A calming, meditative feel pervades Aman New York from the moment guests step into the double-height atrium. Past the natural fabric-wrapped walls, they enter the elevator lobby, adorned with a sculpture and stone desk, and then make their way up to the 14th-floor reception. “That’s two layers of doors that isolate you from the noise. Basically, your mind has already switched off the New York City streets,” says Jean-Michel Gathy, principal of Kuala Lumpur-based Denniston.
Serenity is intrinsic to the Aman brand, which flaunts a DNA that Gathy says was “developed over the years by the three main architects of Aman—the late Kerry Hill, Ed Tuttle, and myself.” In fact, Gathy has designed numerous properties in the collection and is currently working on nine more, including in Miami Beach, Bangkok, and Saudi Arabia. That organic approach has led to a signature Aman aesthetic that’s at once elegant and refined with muted colors and a simplicity of materials “within the context of peacefulness,” Gathy says.
Deftly integrating each hotel into its respective location is another Aman hallmark. “For example, Bhutan is spiritual, Bali is cultural, and the Philippines is beachy. New York is energy,” says Gathy, and that translated to the creation of a true haven “right in the middle of the action—not only in terms of traffic, but also people, power, shopping.”
Housed within the Crown Building, a Beaux-Arts icon at the corner of Fifth Avenue and 57th Street, the 83-suite hotel, complemented by a slate of 22 urban Aman Residences, melds oak, walnut, and cinnamon woods with bronze, brass, and black steel. Commodious soundproof suites were challenging to reconfigure given the structure’s previous design as an office tower, but all now showcase expansive windows and fireplaces—a first for a New York hotel.
These spaces also stand out, according to Gathy, because of the “layering of paneling behind the bed and this fabulous reproduction of famous 15th-century Japanese painter [Hasegawa Tōhaku] on the wall.” Bathrooms outfitted with deep oval-shaped soaking tubs are also a highlight. “It is separated from the bedroom by these articulated pivot panels with light inside,” adds Gathy, noting how the panels can be opened for transparency or fully closed for privacy.
Wellness is at the core of Aman Resorts, and here, the nearly 25,000-square-foot spa takes over three floors, a result of the building’s geometry, Gathy says. Enveloped in shades of gray and light wood, the 10th floor stars a 65-foot-long pool and the Spa Houses, each appointed with its own double treatment room featuring a hammam or wood-clad sauna, a spacious living area with a fireplace, and a large outdoor terrace with a warm bath and plunge pool covered by a canopy for year-round use.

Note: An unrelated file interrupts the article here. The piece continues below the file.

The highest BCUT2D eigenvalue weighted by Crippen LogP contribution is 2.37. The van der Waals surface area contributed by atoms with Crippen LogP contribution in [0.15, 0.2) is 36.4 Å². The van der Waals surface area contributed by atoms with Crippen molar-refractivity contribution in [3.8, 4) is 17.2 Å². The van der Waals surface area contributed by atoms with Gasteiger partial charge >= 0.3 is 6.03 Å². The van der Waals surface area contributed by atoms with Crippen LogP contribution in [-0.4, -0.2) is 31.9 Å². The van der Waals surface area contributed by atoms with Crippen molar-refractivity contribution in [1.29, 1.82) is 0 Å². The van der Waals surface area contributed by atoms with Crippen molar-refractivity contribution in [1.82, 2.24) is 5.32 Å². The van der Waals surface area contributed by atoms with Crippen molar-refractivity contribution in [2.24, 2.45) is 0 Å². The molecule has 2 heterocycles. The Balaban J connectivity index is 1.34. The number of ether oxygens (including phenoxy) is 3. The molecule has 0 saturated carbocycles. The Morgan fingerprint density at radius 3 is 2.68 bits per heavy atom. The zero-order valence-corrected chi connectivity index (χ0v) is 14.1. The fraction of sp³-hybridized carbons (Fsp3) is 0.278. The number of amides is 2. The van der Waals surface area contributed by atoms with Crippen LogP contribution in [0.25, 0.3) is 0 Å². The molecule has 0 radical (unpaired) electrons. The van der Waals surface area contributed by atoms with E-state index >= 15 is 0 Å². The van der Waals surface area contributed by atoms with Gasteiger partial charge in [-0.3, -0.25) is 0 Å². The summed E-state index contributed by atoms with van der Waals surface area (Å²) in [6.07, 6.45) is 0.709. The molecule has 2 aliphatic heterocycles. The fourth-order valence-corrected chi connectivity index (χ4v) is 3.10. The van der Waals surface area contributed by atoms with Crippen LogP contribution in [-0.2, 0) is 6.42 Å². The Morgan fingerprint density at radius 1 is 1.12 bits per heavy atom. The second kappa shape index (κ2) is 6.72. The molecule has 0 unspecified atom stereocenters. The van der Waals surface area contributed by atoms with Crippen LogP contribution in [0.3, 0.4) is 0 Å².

Gathy imbued the F&B concepts with a buzzy New York feeling that still invites a sense of serenity. Arva, the Italian restaurant, is the “power lunch” destination, as Gathy describes it, where lighting designer Enrique Peiniger has fashioned narrow beams of light that illuminate tables but also add an air of privacy. On the other hand, Nama, with its hinoki wood counter for omakase dining, is an elegant, textured expression of Japanese design. “The ceiling has been painted by hand by local artists. We have different layers of cords and ropes and bamboo-chic windows,” explains Gathy. “It is a little bit more animated and sophisticated.” Further, the speakeasy-style Jazz Club is a subterranean lair accessed via a nondescript black elevator. Inside, the 3,000-square-foot performance lounge boasts a 1962 Steinway piano and nods to the 1920s Prohibition era with a dramatic palette of gray and black.
Especially arresting is the lush 7,000- square-foot Garden Terrace. Open all year, the wraparound space, complete with reflecting pools, firepits, and Asian-inspired landscaping, is another New York rarity. “We design, we create, we craft. Our hotels are bespoke. That’s why Aman is special,” says Gathy. “We want to continue that legacy.”
This article originally appeared in HD’s October 2022 issue.